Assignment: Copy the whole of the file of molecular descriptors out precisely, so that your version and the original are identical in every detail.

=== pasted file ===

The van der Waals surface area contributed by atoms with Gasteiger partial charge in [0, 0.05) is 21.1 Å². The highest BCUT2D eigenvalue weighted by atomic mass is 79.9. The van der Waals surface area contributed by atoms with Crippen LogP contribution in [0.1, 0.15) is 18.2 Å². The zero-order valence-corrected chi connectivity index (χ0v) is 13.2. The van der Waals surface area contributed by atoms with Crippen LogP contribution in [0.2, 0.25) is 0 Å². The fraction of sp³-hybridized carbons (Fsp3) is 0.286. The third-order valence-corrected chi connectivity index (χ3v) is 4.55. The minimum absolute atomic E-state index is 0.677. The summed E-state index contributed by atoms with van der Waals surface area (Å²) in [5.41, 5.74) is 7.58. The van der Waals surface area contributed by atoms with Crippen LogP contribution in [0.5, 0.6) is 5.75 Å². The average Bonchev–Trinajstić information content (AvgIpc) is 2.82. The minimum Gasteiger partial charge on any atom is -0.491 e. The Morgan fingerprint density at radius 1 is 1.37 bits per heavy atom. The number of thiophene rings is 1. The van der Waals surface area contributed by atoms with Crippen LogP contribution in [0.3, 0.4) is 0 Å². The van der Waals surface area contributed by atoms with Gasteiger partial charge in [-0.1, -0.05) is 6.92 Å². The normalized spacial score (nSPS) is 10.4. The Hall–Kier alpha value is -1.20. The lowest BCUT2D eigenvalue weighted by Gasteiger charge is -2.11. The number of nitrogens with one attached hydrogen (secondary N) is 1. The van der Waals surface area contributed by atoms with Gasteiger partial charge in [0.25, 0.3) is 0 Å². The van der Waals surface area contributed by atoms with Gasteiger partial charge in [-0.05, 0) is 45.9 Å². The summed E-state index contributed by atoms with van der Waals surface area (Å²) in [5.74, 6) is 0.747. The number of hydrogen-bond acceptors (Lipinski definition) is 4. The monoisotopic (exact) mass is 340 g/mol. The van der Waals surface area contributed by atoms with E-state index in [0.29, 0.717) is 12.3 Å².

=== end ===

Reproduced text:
The van der Waals surface area contributed by atoms with Gasteiger partial charge in [0, 0.05) is 21.1 Å². The highest BCUT2D eigenvalue weighted by atomic mass is 79.9. The van der Waals surface area contributed by atoms with Crippen LogP contribution in [0.1, 0.15) is 18.2 Å². The zero-order valence-corrected chi connectivity index (χ0v) is 13.2. The van der Waals surface area contributed by atoms with Crippen LogP contribution in [0.2, 0.25) is 0 Å². The fraction of sp³-hybridized carbons (Fsp3) is 0.286. The third-order valence-corrected chi connectivity index (χ3v) is 4.55. The minimum absolute atomic E-state index is 0.677. The summed E-state index contributed by atoms with van der Waals surface area (Å²) in [5.41, 5.74) is 7.58. The van der Waals surface area contributed by atoms with Crippen LogP contribution in [0.5, 0.6) is 5.75 Å². The average Bonchev–Trinajstić information content (AvgIpc) is 2.82. The minimum Gasteiger partial charge on any atom is -0.491 e. The Morgan fingerprint density at radius 1 is 1.37 bits per heavy atom. The number of thiophene rings is 1. The van der Waals surface area contributed by atoms with Crippen LogP contribution in [0.3, 0.4) is 0 Å². The van der Waals surface area contributed by atoms with Gasteiger partial charge in [-0.1, -0.05) is 6.92 Å². The normalized spacial score (nSPS) is 10.4. The Hall–Kier alpha value is -1.20. The lowest BCUT2D eigenvalue weighted by Gasteiger charge is -2.11. The number of nitrogens with one attached hydrogen (secondary N) is 1. The van der Waals surface area contributed by atoms with Gasteiger partial charge in [0.25, 0.3) is 0 Å². The van der Waals surface area contributed by atoms with Gasteiger partial charge in [-0.05, 0) is 45.9 Å². The summed E-state index contributed by atoms with van der Waals surface area (Å²) in [5.74, 6) is 0.747. The number of hydrogen-bond acceptors (Lipinski definition) is 4. The monoisotopic (exact) mass is 340 g/mol. The van der Waals surface area contributed by atoms with E-state index in [0.29, 0.717) is 12.3 Å².